Today in my calculus class, we encountered the function e−x2, and I was told that it was not integrable.
I was very surprised. Is there really no way to find the integral of e−x2? Graphing e−x2, it appears as though it should be.
A Wikipedia page on Gaussian Functions states that
This is from -infinity to infinity. If the function can be integrated within these bounds, I’m unsure why it can’t be integrated with respect to (a,b).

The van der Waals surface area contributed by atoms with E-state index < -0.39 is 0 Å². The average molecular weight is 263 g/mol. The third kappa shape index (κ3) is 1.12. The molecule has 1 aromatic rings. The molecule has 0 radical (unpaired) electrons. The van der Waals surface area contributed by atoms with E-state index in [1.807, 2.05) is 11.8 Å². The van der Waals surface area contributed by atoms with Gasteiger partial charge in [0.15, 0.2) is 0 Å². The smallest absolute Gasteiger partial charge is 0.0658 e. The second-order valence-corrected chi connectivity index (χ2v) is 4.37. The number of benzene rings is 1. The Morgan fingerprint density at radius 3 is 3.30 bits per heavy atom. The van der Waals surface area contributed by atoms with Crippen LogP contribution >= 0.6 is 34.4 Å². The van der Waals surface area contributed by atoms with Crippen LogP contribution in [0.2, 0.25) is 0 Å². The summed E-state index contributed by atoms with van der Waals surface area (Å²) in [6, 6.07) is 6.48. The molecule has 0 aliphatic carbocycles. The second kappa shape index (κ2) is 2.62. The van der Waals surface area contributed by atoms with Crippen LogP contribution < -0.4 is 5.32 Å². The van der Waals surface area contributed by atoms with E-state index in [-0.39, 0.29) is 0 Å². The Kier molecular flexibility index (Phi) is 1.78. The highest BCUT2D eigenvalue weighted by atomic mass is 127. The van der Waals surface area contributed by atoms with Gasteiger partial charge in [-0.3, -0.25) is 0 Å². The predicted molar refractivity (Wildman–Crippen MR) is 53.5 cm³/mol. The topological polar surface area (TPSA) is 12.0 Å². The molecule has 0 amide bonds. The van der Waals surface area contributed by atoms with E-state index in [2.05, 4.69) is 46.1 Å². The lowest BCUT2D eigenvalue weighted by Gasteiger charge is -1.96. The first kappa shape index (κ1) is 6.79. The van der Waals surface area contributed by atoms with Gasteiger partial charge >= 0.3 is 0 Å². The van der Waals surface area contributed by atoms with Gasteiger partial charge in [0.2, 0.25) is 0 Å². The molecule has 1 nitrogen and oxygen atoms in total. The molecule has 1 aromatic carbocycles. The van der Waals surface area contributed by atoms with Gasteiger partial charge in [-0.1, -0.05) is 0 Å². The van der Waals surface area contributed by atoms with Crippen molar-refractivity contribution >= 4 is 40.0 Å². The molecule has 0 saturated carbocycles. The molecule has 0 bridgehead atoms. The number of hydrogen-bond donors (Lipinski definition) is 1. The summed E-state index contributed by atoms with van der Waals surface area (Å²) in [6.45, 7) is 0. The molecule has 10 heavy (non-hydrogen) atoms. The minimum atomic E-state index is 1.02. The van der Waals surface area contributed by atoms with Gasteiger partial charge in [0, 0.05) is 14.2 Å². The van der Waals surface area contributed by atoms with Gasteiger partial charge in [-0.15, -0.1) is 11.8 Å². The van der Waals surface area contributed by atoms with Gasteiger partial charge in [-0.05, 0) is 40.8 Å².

Is there really no way to find the integral of e−x2, or are the methods to finding it found in branches higher than second semester calculus?
That function is integrable. As a matter of fact, any continuous function (on a compact interval) is Riemann integrable (it doesn’t even actually have to be continuous, but continuity is enough to guarantee integrability on a compact interval). The antiderivative of e−x2 (up to a constant factor) is called the error function, and can’t be written in terms of the simple functions you know from calculus, but that is all.